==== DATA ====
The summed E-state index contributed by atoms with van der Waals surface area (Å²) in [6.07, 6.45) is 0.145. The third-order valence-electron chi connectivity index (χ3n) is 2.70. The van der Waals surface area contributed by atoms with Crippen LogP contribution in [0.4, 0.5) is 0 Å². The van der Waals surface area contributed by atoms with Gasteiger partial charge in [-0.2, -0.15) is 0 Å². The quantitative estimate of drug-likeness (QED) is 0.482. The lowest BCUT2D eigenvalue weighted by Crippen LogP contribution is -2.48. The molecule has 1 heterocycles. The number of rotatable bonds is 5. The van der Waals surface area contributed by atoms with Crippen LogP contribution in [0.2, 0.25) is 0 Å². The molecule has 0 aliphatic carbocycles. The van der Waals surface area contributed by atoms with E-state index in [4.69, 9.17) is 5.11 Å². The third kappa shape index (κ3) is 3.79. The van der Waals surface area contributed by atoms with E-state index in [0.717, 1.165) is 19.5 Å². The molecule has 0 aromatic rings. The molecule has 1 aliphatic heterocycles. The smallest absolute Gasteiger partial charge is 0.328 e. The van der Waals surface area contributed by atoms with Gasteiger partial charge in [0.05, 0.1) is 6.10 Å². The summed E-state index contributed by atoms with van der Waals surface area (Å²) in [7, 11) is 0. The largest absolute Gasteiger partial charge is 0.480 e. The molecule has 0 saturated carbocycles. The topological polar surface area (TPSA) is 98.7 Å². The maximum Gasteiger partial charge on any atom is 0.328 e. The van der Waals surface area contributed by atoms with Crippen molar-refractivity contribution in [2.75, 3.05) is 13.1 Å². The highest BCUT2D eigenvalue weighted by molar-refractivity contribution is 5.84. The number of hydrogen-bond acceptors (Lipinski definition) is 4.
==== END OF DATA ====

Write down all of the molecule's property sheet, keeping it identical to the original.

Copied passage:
The summed E-state index contributed by atoms with van der Waals surface area (Å²) in [6.07, 6.45) is 0.145. The third-order valence-electron chi connectivity index (χ3n) is 2.70. The van der Waals surface area contributed by atoms with Crippen LogP contribution in [0.4, 0.5) is 0 Å². The van der Waals surface area contributed by atoms with Gasteiger partial charge in [-0.2, -0.15) is 0 Å². The quantitative estimate of drug-likeness (QED) is 0.482. The lowest BCUT2D eigenvalue weighted by Crippen LogP contribution is -2.48. The molecule has 1 heterocycles. The number of rotatable bonds is 5. The van der Waals surface area contributed by atoms with Crippen LogP contribution in [0.2, 0.25) is 0 Å². The molecule has 0 aliphatic carbocycles. The van der Waals surface area contributed by atoms with E-state index in [4.69, 9.17) is 5.11 Å². The third kappa shape index (κ3) is 3.79. The van der Waals surface area contributed by atoms with E-state index in [0.717, 1.165) is 19.5 Å². The molecule has 0 aromatic rings. The molecule has 1 aliphatic heterocycles. The smallest absolute Gasteiger partial charge is 0.328 e. The van der Waals surface area contributed by atoms with Gasteiger partial charge in [0.05, 0.1) is 6.10 Å². The summed E-state index contributed by atoms with van der Waals surface area (Å²) in [7, 11) is 0. The largest absolute Gasteiger partial charge is 0.480 e. The molecule has 0 saturated carbocycles. The topological polar surface area (TPSA) is 98.7 Å². The maximum Gasteiger partial charge on any atom is 0.328 e. The van der Waals surface area contributed by atoms with Crippen molar-refractivity contribution in [2.75, 3.05) is 13.1 Å². The highest BCUT2D eigenvalue weighted by molar-refractivity contribution is 5.84. The number of hydrogen-bond acceptors (Lipinski definition) is 4.